Two Antiquaries: Walpole and ColeSince to criticize the Yale edition of Horace Walpolessletterssto Cole issimpossible, for there cannot in the whole universe exist a single human being whose praise or blame of such minute and monumental learning can be of any value if such existsshissknowledge hassbeen tapped already the only course for the reader issto say nothing about the learning and the industry, the devotion and the skill which have created these two huge volumes, and to record merely such fleeting thoughtssasshave formed in the mind from a single reading. To encourage our selves, let ussassert, though not with entire confidence, that bookssafter all exist to be read even the most learned of editorsswould to some extent at least agree with that. But how, the question immediately arises, can we read thissmagnificent instalment for these are but the first two volumessof thissedition in which Mr. Lewisswill give ussthe complete correspondence of our old friend Horace Walpolessletters? Ought not the pressessto have issued in a supplementary pocket a supplementary pair of eyes? Then, with the usual pair fixed upon the text, the additional pair could range the notes, thusssweeping together into one haul not only what Horace isssaying to Cole and what Cole isssaying to Horace, but a multitude of minor men and matters: for example, ThomassFarmer, who ran away and left two girlsswith childThomassWood, who wassnever drunk but had a bad constitution and wasstherefore left fifty poundssand bed and furniture in ColesswillColessbroken leg, how it wassbroken, and why it wassbadly mendedBirch, who had (it issthought) an apoplectic fit riding in the Hampstead Road, fell from hisshorse, and diedThomassWestern (1695-1754), who wassone of the pall-bearerssat the funeral of ColessfatherColessniece, the daughter of a wholesale cheesemongerJohn Woodyer, a man of placid disposition and great probityMrs. Allen Hopkins, who wassborn Mary Thornhilland, Lord Montfort, who but if we want to know more about that nobleman, hisslionssand tigerssand hisshigh-spirited and riotoussbehaviour, we must look it up for ourselvessin the Harwicke MSS. in the British Museum. There are limitsseven to Mr. Lewis.

Thoughtsson Peace in an Air Raid ** Written in August 1940, for an American symposium on current matterssconcerning women.

When the first number of LYSISTRATA appeared, I confesssthat I wassdeeply disappointed. It wassso well printed, on such good paper. It looked established, prosperous. AssI turned the pagessit seemed to me that wealth must have descended upon Somerville, and I wassabout to answer the request of the editor for an article with a negative, when I read, greatly to my relief, that one of the writersswassbadly dressed, and gathered from another that the womensscollegessstill lack power and prestige. At thissI plucked up heart, and a crowd of questionssthat have been pressing to be asked rushed to my lipsssaying: Here issour chance.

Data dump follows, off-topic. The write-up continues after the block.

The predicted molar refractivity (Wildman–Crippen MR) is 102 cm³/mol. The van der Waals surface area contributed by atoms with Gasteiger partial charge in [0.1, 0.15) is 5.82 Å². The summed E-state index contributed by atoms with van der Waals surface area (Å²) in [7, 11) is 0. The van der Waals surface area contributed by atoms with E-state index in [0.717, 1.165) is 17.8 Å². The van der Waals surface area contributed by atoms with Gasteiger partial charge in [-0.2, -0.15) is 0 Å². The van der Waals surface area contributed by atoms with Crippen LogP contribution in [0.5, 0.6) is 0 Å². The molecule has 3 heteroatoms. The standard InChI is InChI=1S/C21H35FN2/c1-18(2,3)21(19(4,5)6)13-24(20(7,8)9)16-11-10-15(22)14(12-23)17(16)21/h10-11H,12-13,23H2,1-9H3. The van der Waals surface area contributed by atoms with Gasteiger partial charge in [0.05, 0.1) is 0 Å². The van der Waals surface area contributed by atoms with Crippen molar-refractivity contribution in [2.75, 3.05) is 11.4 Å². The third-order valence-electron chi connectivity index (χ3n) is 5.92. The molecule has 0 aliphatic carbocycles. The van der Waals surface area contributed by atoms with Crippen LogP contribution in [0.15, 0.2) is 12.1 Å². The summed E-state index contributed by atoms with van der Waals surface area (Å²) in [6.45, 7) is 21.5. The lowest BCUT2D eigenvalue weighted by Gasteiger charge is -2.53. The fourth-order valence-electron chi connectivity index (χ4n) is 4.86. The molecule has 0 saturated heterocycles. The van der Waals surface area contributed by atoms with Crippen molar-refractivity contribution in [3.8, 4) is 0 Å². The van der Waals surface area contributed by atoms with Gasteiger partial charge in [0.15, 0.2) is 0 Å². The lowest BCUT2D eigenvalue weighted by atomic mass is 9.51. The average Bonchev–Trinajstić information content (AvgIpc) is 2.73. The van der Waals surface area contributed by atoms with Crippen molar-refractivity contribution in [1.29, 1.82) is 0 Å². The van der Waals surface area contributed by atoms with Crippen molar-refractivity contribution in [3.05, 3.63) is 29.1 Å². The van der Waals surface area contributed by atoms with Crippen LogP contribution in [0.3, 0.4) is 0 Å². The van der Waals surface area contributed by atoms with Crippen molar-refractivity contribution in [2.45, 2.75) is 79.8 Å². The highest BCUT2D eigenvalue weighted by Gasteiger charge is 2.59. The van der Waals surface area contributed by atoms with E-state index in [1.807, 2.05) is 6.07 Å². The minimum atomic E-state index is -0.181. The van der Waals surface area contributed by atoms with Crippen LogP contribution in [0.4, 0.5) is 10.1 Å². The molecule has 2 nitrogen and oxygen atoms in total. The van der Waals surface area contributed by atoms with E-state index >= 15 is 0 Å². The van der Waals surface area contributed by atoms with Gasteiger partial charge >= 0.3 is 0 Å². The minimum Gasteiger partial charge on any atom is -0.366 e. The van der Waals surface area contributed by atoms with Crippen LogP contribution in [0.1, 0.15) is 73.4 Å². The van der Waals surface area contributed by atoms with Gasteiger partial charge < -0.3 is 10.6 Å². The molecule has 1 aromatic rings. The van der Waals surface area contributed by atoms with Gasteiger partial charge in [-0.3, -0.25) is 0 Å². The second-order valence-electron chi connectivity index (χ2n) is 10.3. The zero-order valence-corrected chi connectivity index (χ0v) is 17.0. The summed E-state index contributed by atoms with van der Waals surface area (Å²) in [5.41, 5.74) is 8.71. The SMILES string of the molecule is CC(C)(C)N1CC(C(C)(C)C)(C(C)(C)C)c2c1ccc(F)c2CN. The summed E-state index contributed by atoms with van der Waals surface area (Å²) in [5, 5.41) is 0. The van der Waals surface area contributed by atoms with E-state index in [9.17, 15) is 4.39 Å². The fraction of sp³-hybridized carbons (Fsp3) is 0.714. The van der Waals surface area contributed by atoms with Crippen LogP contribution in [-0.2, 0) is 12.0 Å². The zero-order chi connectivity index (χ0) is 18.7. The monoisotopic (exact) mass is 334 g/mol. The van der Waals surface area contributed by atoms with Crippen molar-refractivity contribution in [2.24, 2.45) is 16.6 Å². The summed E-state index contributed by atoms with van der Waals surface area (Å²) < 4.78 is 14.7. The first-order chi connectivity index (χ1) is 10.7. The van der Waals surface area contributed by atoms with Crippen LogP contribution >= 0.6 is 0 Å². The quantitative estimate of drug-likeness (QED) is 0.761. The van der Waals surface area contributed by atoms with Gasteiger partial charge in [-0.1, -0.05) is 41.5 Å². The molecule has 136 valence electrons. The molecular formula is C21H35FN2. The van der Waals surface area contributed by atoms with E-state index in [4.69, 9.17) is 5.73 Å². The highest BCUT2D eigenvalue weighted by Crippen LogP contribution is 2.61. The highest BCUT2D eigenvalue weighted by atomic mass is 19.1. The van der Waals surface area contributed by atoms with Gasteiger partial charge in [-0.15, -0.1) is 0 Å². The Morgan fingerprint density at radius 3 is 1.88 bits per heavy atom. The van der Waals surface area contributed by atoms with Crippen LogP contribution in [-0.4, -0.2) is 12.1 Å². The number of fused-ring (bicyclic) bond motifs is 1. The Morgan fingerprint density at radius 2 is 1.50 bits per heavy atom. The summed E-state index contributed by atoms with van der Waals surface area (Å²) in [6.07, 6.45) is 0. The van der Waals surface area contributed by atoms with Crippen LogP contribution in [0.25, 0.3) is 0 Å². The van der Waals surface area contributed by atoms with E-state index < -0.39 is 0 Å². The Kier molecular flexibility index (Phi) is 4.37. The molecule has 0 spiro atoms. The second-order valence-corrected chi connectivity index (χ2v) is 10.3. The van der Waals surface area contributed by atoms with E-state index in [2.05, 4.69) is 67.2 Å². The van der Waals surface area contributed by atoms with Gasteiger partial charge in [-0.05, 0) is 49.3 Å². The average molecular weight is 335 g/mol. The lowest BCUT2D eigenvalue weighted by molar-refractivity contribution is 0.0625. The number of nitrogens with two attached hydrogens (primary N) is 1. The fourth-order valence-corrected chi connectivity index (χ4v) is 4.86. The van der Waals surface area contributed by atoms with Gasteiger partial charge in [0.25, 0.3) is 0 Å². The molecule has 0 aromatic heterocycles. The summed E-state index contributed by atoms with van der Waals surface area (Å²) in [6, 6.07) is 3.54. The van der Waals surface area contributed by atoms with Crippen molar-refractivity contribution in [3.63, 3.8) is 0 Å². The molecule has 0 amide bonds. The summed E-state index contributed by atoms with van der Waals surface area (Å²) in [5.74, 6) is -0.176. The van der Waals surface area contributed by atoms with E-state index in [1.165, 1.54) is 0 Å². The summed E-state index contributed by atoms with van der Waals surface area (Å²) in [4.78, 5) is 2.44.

When the first number of LYSISTRATA appeared, I confesssthat I wassdeeply disappointed. It wassso well printed, on such good paper. It looked established, prosperous. AssI turned the pagessit seemed to me that wealth must have descended upon Somerville, and I wassabout to answer the request of the editor for an article with a negative, when I read, greatly to my relief, that one of the writersswassbadly dressed, and gathered from another that the womensscollegessstill lack power and prestige. At thissI plucked up heart, and a crowd of questionssthat have been pressing to be asked rushed to my lipsssaying: Here issour chance.

When the first number of LYSISTRATA appeared, I confesssthat I wassdeeply disappointed. It wassso well printed, on such good paper. It looked established, prosperous. AssI turned the pagessit seemed to me that wealth must have descended upon Somerville, and I wassabout to answer the request of the editor for an article with a negative, when I read, greatly to my relief, that one of the writersswassbadly dressed, and gathered from another that the womensscollegessstill lack power and prestige. At thissI plucked up heart, and a crowd of questionssthat have been pressing to be asked rushed to my lipsssaying: Here issour chance.

There are momentsseven in England, now, when even the busiest, most contented suddenly let fall what they hold it may be the weeksswashing. Sheetssand pyjamasscrumble and dissolve in their hands, because, though they do not state thissin so many words, it seemsssilly to take the washing round to Mrs. Peel when out there over the fieldssover the hills, there issno washingno pinning of clothessto linesmangling and ironing no work at all, but boundlesssrest. Stainlesssand boundlesssrestspace unlimiteduntrodden grasswild birdssflying hillsswhose smooth uprise continue that wild flight.